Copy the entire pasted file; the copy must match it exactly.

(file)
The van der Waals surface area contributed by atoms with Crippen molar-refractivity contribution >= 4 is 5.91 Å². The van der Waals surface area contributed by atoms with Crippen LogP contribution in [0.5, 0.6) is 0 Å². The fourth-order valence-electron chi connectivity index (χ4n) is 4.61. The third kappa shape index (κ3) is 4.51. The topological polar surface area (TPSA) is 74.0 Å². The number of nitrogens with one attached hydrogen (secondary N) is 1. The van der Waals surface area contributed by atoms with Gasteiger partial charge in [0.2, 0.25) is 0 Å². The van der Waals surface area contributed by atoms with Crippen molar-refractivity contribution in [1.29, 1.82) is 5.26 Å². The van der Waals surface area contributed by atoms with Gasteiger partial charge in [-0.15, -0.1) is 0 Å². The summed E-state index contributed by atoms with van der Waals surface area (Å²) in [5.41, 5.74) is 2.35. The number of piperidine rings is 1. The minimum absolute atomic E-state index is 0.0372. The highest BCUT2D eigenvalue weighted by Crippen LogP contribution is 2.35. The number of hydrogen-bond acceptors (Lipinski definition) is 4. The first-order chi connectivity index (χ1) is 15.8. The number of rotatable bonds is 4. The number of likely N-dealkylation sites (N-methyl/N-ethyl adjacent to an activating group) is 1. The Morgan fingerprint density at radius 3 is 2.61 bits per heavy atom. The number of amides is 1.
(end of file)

The van der Waals surface area contributed by atoms with Crippen molar-refractivity contribution >= 4 is 5.91 Å². The van der Waals surface area contributed by atoms with Crippen LogP contribution in [0.5, 0.6) is 0 Å². The fourth-order valence-electron chi connectivity index (χ4n) is 4.61. The third kappa shape index (κ3) is 4.51. The topological polar surface area (TPSA) is 74.0 Å². The number of nitrogens with one attached hydrogen (secondary N) is 1. The van der Waals surface area contributed by atoms with Gasteiger partial charge in [0.2, 0.25) is 0 Å². The van der Waals surface area contributed by atoms with Crippen molar-refractivity contribution in [1.29, 1.82) is 5.26 Å². The van der Waals surface area contributed by atoms with Gasteiger partial charge in [-0.15, -0.1) is 0 Å². The summed E-state index contributed by atoms with van der Waals surface area (Å²) in [5.41, 5.74) is 2.35. The number of piperidine rings is 1. The minimum absolute atomic E-state index is 0.0372. The highest BCUT2D eigenvalue weighted by Crippen LogP contribution is 2.35. The number of hydrogen-bond acceptors (Lipinski definition) is 4. The first-order chi connectivity index (χ1) is 15.8. The number of rotatable bonds is 4. The number of likely N-dealkylation sites (N-methyl/N-ethyl adjacent to an activating group) is 1. The Morgan fingerprint density at radius 3 is 2.61 bits per heavy atom. The number of amides is 1.